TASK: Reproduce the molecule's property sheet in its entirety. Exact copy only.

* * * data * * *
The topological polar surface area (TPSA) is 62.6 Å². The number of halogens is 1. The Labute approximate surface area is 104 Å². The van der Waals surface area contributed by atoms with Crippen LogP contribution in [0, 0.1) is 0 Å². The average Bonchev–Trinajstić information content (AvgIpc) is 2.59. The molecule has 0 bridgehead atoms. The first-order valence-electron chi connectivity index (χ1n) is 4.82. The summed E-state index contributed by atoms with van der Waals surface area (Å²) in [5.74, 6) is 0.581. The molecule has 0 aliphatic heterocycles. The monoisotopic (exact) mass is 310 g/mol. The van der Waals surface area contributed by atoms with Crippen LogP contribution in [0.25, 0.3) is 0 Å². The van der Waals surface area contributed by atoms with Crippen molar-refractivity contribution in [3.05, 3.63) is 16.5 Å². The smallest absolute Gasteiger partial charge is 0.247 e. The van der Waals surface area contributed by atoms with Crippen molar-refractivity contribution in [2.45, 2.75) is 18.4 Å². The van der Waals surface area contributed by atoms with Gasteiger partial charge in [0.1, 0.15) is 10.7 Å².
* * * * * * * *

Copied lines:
The topological polar surface area (TPSA) is 62.6 Å². The number of halogens is 1. The Labute approximate surface area is 104 Å². The van der Waals surface area contributed by atoms with Crippen LogP contribution in [0, 0.1) is 0 Å². The average Bonchev–Trinajstić information content (AvgIpc) is 2.59. The molecule has 0 bridgehead atoms. The first-order valence-electron chi connectivity index (χ1n) is 4.82. The summed E-state index contributed by atoms with van der Waals surface area (Å²) in [5.74, 6) is 0.581. The molecule has 0 aliphatic heterocycles. The monoisotopic (exact) mass is 310 g/mol. The van der Waals surface area contributed by atoms with Crippen LogP contribution in [0.25, 0.3) is 0 Å². The van der Waals surface area contributed by atoms with Crippen molar-refractivity contribution in [3.05, 3.63) is 16.5 Å². The smallest absolute Gasteiger partial charge is 0.247 e. The van der Waals surface area contributed by atoms with Crippen molar-refractivity contribution in [2.45, 2.75) is 18.4 Å². The van der Waals surface area contributed by atoms with Gasteiger partial charge in [0.1, 0.15) is 10.7 Å².